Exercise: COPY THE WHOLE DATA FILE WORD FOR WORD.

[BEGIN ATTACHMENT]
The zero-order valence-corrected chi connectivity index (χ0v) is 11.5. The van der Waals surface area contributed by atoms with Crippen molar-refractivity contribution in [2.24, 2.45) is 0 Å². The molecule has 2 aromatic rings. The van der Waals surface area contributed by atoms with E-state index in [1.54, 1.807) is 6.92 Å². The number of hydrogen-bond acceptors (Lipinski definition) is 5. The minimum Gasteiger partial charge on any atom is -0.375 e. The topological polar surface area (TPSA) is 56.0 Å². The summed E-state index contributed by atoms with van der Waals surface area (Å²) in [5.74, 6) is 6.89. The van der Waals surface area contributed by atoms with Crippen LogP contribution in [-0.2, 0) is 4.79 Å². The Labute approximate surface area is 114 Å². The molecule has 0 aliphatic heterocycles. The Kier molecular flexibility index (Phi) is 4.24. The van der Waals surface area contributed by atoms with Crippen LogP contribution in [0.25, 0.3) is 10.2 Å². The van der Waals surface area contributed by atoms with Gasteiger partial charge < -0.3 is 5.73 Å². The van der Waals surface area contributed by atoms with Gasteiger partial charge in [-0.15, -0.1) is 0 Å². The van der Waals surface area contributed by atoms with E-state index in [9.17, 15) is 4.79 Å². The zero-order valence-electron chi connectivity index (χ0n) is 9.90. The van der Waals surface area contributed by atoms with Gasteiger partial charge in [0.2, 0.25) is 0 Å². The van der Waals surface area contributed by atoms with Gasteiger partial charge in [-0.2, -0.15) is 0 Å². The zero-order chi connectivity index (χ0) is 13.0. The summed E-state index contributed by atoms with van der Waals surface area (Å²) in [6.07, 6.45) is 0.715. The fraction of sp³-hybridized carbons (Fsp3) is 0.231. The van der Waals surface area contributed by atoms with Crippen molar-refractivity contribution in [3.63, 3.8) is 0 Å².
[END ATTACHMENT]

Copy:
The zero-order valence-corrected chi connectivity index (χ0v) is 11.5. The van der Waals surface area contributed by atoms with Crippen molar-refractivity contribution in [2.24, 2.45) is 0 Å². The molecule has 2 aromatic rings. The van der Waals surface area contributed by atoms with E-state index in [1.54, 1.807) is 6.92 Å². The number of hydrogen-bond acceptors (Lipinski definition) is 5. The minimum Gasteiger partial charge on any atom is -0.375 e. The topological polar surface area (TPSA) is 56.0 Å². The summed E-state index contributed by atoms with van der Waals surface area (Å²) in [5.74, 6) is 6.89. The van der Waals surface area contributed by atoms with Crippen LogP contribution in [-0.2, 0) is 4.79 Å². The Labute approximate surface area is 114 Å². The molecule has 0 aliphatic heterocycles. The Kier molecular flexibility index (Phi) is 4.24. The van der Waals surface area contributed by atoms with Crippen LogP contribution in [0.25, 0.3) is 10.2 Å². The van der Waals surface area contributed by atoms with Gasteiger partial charge < -0.3 is 5.73 Å². The van der Waals surface area contributed by atoms with Gasteiger partial charge in [-0.15, -0.1) is 0 Å². The van der Waals surface area contributed by atoms with E-state index in [9.17, 15) is 4.79 Å². The zero-order valence-electron chi connectivity index (χ0n) is 9.90. The van der Waals surface area contributed by atoms with Gasteiger partial charge in [0.2, 0.25) is 0 Å². The van der Waals surface area contributed by atoms with Gasteiger partial charge in [-0.2, -0.15) is 0 Å². The zero-order chi connectivity index (χ0) is 13.0. The summed E-state index contributed by atoms with van der Waals surface area (Å²) in [6.07, 6.45) is 0.715. The fraction of sp³-hybridized carbons (Fsp3) is 0.231. The van der Waals surface area contributed by atoms with Crippen molar-refractivity contribution in [3.63, 3.8) is 0 Å².